Music for Divine Worship’s Liturgy of the Word on Holy Saturday

During the suspension of public Masses, I have been providing music at my parish as well as live-streaming/recording the liturgies. A unique liturgy in the Ordinariate Use Missal Divine Worship is the Liturgy of the Word for Holy Saturday, to be sung at some point before the Vigil of Easter. I am not sure of the origin of this particular liturgy or if it has an existing origin before the promulgation of Divine Worship, but it is still a beautiful, reflective liturgy. It consists primarily of three psalms with three lessons and the Ancient Homily on Holy Saturday from the Office of Readings in the Divine Office in the Novus Ordo.

Since I will be cantoring for this liturgy tomorrow, I have pointed all the music for it and am sharing it here. I chose to use the traditional 1662 BCP psalter for the psalms. The antiphon is from the Office of the Dead in The Monastic Diurnal Noted. The anthem is from a typesetting of portions of the burial sentences from Merbecke’s The Booke of Common Praier Noted. I have also included Purcell’s Thou Knowest Lord for optional use by SATB choirs, in which case they should sing the plainchant portion a step lower, to match the E-flat major/C minor key signature of Purcell’s setting.

Music for Liturgy of the Word on Holy Saturday

Central Florida Performing Arts takes you to a mystical Arabian night

A very magical musical took place this weekend in Orlando. Central Florida Performing Arts, a 3rd-12th-grade musical theatre group just wrapped up their production of Disney’s Aladdin Jr. running from November 7th-10th at the Lowndes Orlando Shakespeare Complex. Anyone with the privilege of having seen this production would have been overjoyed at the excellence in the performance of this season’s production.

CFPA is directed by Delisa Dean, a Juilliard graduate and Disney performer. With her more than thirty years of experience teaching performing arts, Dean has done an excellent job managing Aladdin and seeing that the whole cast and team fulfill their true potential. Supported by her essential hard-working assistants, any audience member can really come to appreciate all the work and planning that goes on behind the scenes.

When I say that all aspects of the production were spectacular, I truly mean all of them. The leading roles and all the ensembles showed off their effortless dancing skills, under the direction of choreographer Brittany Noltimier. The masterfully executed choreography filled the stage with such energy that will keep your eyes and mind amused at how nimble, stealthy, and skilled these performers are, complete with somersaults and leaps to make it a perfect pair to the mesmerizing singing.

All of Alan Menken’s refined compositions throughout the musical were rendered with a fresh and harmonious sound, under the coaching of Tom and Kristin Cartwright and Devonny Aikens. The ensembles sang with clearly understood lyrics and marvelously-blended vocalizing. The leading roles did fantastic work with their well-prepared solos. Aladdin’s smooth, charming voice harmonized beautifully with Jasmine’s lyrical, poetic sound; Iago, the sneaky sidekick of Jafar, performed with him with quite a sinister, yet loveable menacing feel, including their delirious, evil laughs that proved contagious to the audience; Aladdin’s friends Babkak, Omar, and Kassim teamed together to sing invigorating songs that get everyone feeling the action; and the narrator captivates you in tuneful sounds taking you to “another Arabian night”.

A very big part of the magic, though, is all the preparation that goes on behind the scenes. Alexandra Byrd and Hannah Chakim did an expert job of keeping the sound and all the lights running flawlessly, other volunteers made sure the costumes, sets, and props looked fabulous, and Brian Miller Productions recorded voice-overs for the spooky voice and cave of wonders and edited them to give a convincing, mysterious emotion.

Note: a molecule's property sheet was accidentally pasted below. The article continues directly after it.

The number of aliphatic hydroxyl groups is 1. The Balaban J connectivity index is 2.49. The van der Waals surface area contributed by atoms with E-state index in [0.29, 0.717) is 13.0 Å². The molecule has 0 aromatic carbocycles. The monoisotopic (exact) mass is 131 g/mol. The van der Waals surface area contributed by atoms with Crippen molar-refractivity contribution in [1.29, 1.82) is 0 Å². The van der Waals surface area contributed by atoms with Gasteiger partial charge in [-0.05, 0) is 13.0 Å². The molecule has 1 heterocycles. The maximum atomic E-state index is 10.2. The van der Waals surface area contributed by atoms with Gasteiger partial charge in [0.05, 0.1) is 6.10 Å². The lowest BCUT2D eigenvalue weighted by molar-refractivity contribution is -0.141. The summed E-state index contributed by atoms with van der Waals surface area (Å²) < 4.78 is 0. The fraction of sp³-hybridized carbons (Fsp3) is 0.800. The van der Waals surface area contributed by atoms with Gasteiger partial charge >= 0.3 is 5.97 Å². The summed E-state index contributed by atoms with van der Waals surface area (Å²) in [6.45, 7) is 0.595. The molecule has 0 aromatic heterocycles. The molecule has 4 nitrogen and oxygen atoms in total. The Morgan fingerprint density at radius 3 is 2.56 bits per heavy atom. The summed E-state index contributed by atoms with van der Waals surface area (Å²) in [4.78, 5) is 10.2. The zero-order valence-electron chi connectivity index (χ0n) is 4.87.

The excited, supporting audience was obviously delighted with the performance, giving their overjoyed applause and cheering after every scene, and laughed constantly at the priceless sense of humor the actors have. These sold-out performances always leave audiences thrilled, and if you find yourself in central Florida during a future show of theirs, it is a must-see for theatre enthusiasts!

Bishop Lopes to celebrate Palm Sunday Mass in Orlando

Commemorate the Second Sunday of the Passion, Palm Sunday, in a festive manner with Catholics of Anglican patrimony. On Sunday, April 14th at 10:15 in the morning, Bishop Steven J. Lopes will celebrate a Solemn Pontifical Mass according to the Ordinariate Use at Incarnation Catholic Church in College Park.

The ceremonies will begin in Royal Hall, the big building next to the church, at the corner of Shady Lane Drive and Edgewater Drive. There is a flag pole and sign for St. Vincent’s Academy outside the building. The liturgy begins at 10:15 a.m. with the blessing of palms, followed by a procession into the church, where Mass will begin.

You may park in the church parking lot or on the street in the parallel parking. Additional parking is also available on Sunday mornings in the parking lots for the two businesses adjacent to the church on the East side of Edgewater Drive, as they are closed at that time. See the attached parking map for available parking lots.


Solemn Pontifical Mass of Palm Sunday
Bishop Steven J. Lopes, Celebrant

Sunday, April 14th, 2019 A.D. – 10:15am
Incarnation Catholic Church
1515 Edgewater Drive
Orlando, FL 32804

Incarnation parking map

More Solemn Preface and Minor Propers of the Chair of Saint Peter

Although this is a relatively late post, I’m publishing this anyway since there’s still time before Sunday morning tomorrow. Below is the Preface of the Apostles adapted to the More Solemn Tone. This is the preface used on the Chair of Saint Peter, celebrated in the American Ordinariate tomorrow, Sunday, February 24th. I’ve also included the minor propers for tomorrow. The text is from Divine Worship and the melodies are adapted from the melodies in the Graduale Romanum. The alleluia is included for parishes that don’t use Divine Worship. Feel free to use these propers tomorrow, and if you’re interested in more of them, contact James at ordinariatechants at gmail dot com.

Preface of the Apostles

Minor Propers for the Chair of Saint Peter